OFF THE HOOK: Big bulls, wild horses and yellow perch at Iron Gate
One of the strangest stories to come out of the Klamath River watershed is the one I heard from guide Phil Desautels when I went salmon fishing with him on the upper river near the Oregon border in mid-October.
He was driving up Iron Gate Road, the road that winds around Iron Gate Lake on its way to Copco Reservoir, to try perch fishing for dinner a couple days before when he was forced to stop his truck as a big bull approached him.
"There was a big brown and white bull about 1,800 pounds, with horns with close to a 36-inch spread, standing on the roadside," Desautels recalled. "Once I came around the corner and he saw me, he moved to the center of the road.
"He kept walking up the center line towards my truck," he stated. "He got 20 feet away from the truck and then started snorting and dropping his head. That's when I put my truck in reverse and backed up to a place where I could turn around. He was still walking towards me."
Rather than experiencing a bull attack on a truck, he made a U-turn on the road, ceding the road to the giant animal.
"He didn't like the red GMC emblem in front of my black truck," Desautels quipped.
I didn't encounter the surly bovine on my afternoon trip to the reservoir, although I kept an eye out for the critter. I did see lots of beautiful wild horses relaxing and feeding around the reservoir, and I caught all of the scrappy perch I wanted while enjoying complete solitude.
Those who wonder why people would get excited about catching a bunch of hand-size yellow perch have never eaten these fish. On their days off, many guides, rather than going salmon or steelhead fishing, will often head up to Iron Gate and Copco to catch a big bag of the tasty panfish.
In California, Iron Gate Reservoir, Copco Reservoir, the Klamath River and Lafayette Reservoir in Alameda County are the only places you can catch these popular panfish.
The native range of the yellow perch (Perca flavescens) is the Atlantic, Arctic, Great Lakes, and Mississippi River basins from Nova Scotia and Quebec west to Great Slave Lake, Northwest Territories, and south to Ohio, Illinois, and Nebraska. It is found south in Atlantic drainages to Santee River, South Carolina and east of the Alleghany Mountains as far south as Georgia.
"Yellow perch are abundant in reservoirs (especially Copco Lake) and dredge ponds of the Klamath River, where they were first discovered in 1946 (Coots, 1956), according to Peter Moyle in his outstanding book, "Inland Fishes of California." "They have since been found all of the way to the mouth of the river. These fish are presumably descendants of perch planted in the upper Klamath River in Oregon."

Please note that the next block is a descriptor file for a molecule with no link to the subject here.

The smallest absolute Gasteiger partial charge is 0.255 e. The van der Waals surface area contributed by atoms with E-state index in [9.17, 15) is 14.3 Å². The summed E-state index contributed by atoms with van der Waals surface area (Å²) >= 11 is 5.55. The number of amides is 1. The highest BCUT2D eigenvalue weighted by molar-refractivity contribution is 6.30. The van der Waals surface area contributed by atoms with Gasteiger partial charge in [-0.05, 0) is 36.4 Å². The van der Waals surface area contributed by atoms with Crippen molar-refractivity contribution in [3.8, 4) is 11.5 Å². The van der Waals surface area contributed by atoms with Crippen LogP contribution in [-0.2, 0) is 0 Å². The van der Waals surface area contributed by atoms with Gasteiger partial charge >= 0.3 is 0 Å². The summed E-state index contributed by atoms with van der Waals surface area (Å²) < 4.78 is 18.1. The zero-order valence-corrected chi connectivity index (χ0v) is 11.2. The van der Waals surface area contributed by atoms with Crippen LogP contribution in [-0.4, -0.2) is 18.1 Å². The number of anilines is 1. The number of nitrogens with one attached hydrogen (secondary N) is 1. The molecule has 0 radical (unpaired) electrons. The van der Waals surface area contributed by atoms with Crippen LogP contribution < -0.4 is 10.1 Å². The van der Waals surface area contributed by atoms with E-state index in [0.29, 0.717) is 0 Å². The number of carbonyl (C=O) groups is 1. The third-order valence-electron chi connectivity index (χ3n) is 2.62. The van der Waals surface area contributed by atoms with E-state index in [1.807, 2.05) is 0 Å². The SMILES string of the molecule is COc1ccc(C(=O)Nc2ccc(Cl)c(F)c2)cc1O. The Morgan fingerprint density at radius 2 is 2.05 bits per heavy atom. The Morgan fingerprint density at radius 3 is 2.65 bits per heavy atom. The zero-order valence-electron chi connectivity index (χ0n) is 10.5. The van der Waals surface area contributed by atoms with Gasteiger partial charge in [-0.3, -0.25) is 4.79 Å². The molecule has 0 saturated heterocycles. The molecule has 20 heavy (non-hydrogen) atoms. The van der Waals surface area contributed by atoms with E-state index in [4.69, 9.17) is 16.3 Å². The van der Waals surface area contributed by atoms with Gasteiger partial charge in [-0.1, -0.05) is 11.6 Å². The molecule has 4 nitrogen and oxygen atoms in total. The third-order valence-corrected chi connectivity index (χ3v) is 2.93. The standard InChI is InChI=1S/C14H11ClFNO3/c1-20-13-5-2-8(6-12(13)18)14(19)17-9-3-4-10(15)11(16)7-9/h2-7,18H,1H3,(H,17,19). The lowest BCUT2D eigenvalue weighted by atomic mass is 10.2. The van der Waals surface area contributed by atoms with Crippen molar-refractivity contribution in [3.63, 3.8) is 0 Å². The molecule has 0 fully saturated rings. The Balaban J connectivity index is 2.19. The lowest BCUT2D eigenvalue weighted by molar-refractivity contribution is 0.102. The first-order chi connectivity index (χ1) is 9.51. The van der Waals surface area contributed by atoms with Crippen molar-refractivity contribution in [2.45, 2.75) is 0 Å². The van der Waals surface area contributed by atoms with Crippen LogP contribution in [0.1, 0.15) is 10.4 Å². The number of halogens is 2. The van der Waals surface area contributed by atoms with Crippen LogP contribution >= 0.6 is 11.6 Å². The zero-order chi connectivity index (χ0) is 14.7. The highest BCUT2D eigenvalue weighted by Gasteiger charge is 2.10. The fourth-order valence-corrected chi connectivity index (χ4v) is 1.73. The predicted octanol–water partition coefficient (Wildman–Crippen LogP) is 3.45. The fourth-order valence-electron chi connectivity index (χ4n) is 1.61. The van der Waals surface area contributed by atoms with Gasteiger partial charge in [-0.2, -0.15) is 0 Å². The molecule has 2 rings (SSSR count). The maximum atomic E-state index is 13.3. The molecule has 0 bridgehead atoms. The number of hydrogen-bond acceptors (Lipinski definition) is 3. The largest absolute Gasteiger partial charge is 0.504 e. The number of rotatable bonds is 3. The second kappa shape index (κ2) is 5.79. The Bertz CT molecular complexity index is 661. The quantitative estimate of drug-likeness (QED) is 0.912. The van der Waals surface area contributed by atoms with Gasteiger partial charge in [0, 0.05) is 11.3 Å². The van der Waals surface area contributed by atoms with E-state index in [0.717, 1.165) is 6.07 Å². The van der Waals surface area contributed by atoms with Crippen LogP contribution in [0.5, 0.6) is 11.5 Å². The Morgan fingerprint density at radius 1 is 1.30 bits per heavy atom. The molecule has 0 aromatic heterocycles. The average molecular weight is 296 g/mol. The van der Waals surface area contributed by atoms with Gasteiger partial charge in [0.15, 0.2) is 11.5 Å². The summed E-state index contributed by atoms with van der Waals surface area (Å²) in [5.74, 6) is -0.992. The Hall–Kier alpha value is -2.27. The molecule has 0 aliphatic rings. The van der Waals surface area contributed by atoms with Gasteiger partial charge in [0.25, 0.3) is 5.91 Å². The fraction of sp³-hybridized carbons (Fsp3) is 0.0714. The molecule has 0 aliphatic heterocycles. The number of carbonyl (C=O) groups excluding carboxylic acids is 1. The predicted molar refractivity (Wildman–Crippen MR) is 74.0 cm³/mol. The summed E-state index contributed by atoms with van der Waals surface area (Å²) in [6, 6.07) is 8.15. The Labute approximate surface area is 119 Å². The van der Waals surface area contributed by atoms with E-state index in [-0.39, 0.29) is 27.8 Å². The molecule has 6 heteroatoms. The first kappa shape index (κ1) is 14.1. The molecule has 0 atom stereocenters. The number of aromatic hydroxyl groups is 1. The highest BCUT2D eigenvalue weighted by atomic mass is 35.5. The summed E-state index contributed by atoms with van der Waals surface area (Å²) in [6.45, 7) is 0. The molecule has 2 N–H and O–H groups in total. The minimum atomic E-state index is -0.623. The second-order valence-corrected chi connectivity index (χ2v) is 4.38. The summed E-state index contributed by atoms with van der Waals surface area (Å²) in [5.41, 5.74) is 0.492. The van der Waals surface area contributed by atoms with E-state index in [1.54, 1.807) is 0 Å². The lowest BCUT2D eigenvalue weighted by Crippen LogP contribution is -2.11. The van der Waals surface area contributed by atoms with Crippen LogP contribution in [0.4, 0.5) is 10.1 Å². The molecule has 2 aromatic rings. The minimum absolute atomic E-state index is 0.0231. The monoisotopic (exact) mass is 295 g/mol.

I had fished for perch three times before — once in April 1994 with Ron Denardi of Denardi Outfitters in a boat and twice from shore by myself in October 2002 and 2003. Every time I have found superb fishing for these scrappers, but the latest adventure to the reservoir, after a morning of incredible salmon fishing on the Klamath below the Iron Gate Fish Hatchery, was the best.
After going to the Hornbook Chevron and icing down my salmon with two bags of ice, I drove up to the reservoir, passing wild horses and hillsides studded with Oregon white oak and large junipers.
I headed to my old reliable perch spot — the Klamath River inlet on the lake I tossed out my threaded nightcrawler 5 feet under a clear plastic bobber and immediately got bit. The first fish eluded capture, but after that I caught one perch after another on threaded pieces of crawler. The fishing was so fast that I used just one rod.
The perch were concentrated in the open water over weed beds about 40 to 60 feet from the bank. I kept a bunch in the 8- to 10-inch range, along with releasing smaller fish. They weren't as big as they were the last time I fished the lake, but they sure were willing to bite!
Besides yellow perch, the lake also hosts good numbers of wild rainbow trout, largemouth bass, bluegill, channel catfish, crappie and bluegill,
However, the perch are definitely the most abundant and most popular species at this reservoir. Perch can be taken year round at Iron Gate, but spring and fall when the water temperature is cool are the best times.
Also, during algae blooms in the summer when the lake is posted with signs urging people to avoid contact with blue-green algae, anglers should limit or avoid eating fish. If fish are consumed at this time, remove guts and liver, and rinse meat in clean drinking water, the California Regional Water Quality Control Board, North Coast Region, advises.